By far the largest of the museum's collections is its paintings,
covering french works from the year dot to the
mid nineteenth century,
along with Italian, Dutch, German, Flemish and Spanish art. The early
Italians are perhaps the most interesting part of the collection.
Among them is one of the most recognizable paintings in the history of
the genre, Leonardo da Vinci's Mona Lisa (La Joconde 1503-1505).
secretive smile of the subject has captured the imagination of
centuries of beholders. If you want to get near her, it's best to go
first or last thing in the day. Other highlights of the Italian
collection included two complete Botticelli frescoes, Giotto's
stigmatization of St Francis of Assisi, demonstrating
use of space, and Fra Angelico's coronation of the virgin, displaying a
new awareness of the perspective. Fifteenth to seventeeth-century
paintings line the length of the Grande Galerie, which was built by
Catherine de Medicis to link the Louvre and new destroyed Palais des
Tuileries. Outstanding works here are da Vinci's Virgin and child with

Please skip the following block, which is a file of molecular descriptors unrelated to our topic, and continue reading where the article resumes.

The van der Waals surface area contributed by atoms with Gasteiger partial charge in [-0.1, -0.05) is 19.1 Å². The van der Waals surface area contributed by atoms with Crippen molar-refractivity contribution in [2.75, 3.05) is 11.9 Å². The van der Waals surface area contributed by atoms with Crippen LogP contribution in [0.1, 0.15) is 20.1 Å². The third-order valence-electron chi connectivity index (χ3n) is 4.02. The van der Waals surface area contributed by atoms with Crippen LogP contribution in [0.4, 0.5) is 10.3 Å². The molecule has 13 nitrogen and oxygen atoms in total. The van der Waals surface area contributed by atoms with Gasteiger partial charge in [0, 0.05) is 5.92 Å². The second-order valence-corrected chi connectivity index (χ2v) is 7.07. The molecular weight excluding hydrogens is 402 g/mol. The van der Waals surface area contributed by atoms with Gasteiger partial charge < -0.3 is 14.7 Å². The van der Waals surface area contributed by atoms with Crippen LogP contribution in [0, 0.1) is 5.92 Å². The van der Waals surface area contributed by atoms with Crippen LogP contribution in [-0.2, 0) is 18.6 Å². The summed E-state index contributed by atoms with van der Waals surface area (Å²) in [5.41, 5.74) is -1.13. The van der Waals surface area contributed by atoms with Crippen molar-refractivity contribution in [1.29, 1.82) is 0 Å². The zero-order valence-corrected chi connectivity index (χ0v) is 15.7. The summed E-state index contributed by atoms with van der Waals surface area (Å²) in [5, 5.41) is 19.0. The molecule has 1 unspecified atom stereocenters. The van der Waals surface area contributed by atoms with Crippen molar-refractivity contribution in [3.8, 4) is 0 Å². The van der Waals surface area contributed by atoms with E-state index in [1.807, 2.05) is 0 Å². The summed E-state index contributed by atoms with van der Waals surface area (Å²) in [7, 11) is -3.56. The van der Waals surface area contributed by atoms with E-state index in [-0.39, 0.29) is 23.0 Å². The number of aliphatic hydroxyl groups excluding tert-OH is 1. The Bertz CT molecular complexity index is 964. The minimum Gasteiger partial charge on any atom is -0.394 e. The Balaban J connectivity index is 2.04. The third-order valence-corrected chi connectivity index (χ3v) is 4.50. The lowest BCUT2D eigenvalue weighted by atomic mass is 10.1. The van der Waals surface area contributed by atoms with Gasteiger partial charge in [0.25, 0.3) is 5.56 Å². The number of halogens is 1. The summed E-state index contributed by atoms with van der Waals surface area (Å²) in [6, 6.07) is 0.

St anne and Virgin of the rocks, plus several Rapahel masterpieces. You
can also admire the geometrical precision of Mantegna's Crucifixion.
In the Dutch and
Spanish collections, works worth
lingering over are Rembrandt's superb Supper at Emaus, with its
dramatic use of chiaroscuro, Murillo's tender beggar boy, and the Goya
The French collection is so vast that a selective
approach is necessary unless you intend to spend at least a couple of
days devoted to the subject. A good place to start is with the master
of french classicism, Poussin. His profound themes, taken from
antiquity, the Bible and mythology, together with his
painting-stule, were to influence generations of artists to come. Large
scale nineteenth century french works are displayed in rooms 75 and 77,
among them the huge epic painting the Coronation of Napoleon 1er, by
David, and Ingre's languorous nude, la Grande Odalisque. Leading
Romantic painters Delacroix and Gericault dominate in rooms 61 and 77.
One of the latter's best known works on display is his dramatic
Raft of the Medusa, depicting the extremes of emotion felt by survivors
of a shipwreck. The final part of the collection takes in Corot and the
Barbizon school, the precursors of Impressionism.
Louvre's collection of French painting stops at 1848, a date picked up
by the Musée d'Orsay
Interspersed throughout the painting section are
rooms dedicated to the Louvre's impressive collection of prints and
drawings, including prized sketches and preliminary drawings by Ingres
and Rubens and some attributed to Leonardo. Because of their
susceptibility to the light, however, they are exhibited by rotation.